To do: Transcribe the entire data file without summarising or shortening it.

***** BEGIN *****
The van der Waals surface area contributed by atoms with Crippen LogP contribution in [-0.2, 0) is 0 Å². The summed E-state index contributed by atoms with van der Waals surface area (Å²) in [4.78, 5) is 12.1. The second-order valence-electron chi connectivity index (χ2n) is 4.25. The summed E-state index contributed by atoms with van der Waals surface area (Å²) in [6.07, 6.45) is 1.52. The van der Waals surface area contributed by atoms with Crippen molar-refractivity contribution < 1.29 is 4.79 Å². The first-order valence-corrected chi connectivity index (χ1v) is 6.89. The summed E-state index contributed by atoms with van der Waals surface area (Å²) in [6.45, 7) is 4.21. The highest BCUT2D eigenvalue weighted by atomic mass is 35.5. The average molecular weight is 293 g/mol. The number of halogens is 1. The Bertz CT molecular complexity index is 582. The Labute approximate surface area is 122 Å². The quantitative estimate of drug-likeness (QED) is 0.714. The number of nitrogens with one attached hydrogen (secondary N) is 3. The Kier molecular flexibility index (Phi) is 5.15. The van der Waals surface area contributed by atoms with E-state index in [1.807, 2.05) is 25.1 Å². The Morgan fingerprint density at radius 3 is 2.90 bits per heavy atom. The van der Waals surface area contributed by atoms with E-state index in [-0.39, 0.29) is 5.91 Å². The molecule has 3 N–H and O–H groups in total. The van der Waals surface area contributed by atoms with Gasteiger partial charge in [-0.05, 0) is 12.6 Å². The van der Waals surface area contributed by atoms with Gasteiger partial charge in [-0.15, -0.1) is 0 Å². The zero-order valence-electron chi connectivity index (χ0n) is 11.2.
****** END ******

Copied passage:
The van der Waals surface area contributed by atoms with Crippen LogP contribution in [-0.2, 0) is 0 Å². The summed E-state index contributed by atoms with van der Waals surface area (Å²) in [4.78, 5) is 12.1. The second-order valence-electron chi connectivity index (χ2n) is 4.25. The summed E-state index contributed by atoms with van der Waals surface area (Å²) in [6.07, 6.45) is 1.52. The van der Waals surface area contributed by atoms with Crippen molar-refractivity contribution < 1.29 is 4.79 Å². The first-order valence-corrected chi connectivity index (χ1v) is 6.89. The summed E-state index contributed by atoms with van der Waals surface area (Å²) in [6.45, 7) is 4.21. The highest BCUT2D eigenvalue weighted by atomic mass is 35.5. The average molecular weight is 293 g/mol. The number of halogens is 1. The Bertz CT molecular complexity index is 582. The Labute approximate surface area is 122 Å². The quantitative estimate of drug-likeness (QED) is 0.714. The number of nitrogens with one attached hydrogen (secondary N) is 3. The Kier molecular flexibility index (Phi) is 5.15. The van der Waals surface area contributed by atoms with E-state index in [1.807, 2.05) is 25.1 Å². The Morgan fingerprint density at radius 3 is 2.90 bits per heavy atom. The van der Waals surface area contributed by atoms with E-state index in [-0.39, 0.29) is 5.91 Å². The molecule has 3 N–H and O–H groups in total. The van der Waals surface area contributed by atoms with Gasteiger partial charge in [-0.05, 0) is 12.6 Å². The van der Waals surface area contributed by atoms with Gasteiger partial charge in [-0.15, -0.1) is 0 Å². The zero-order valence-electron chi connectivity index (χ0n) is 11.2.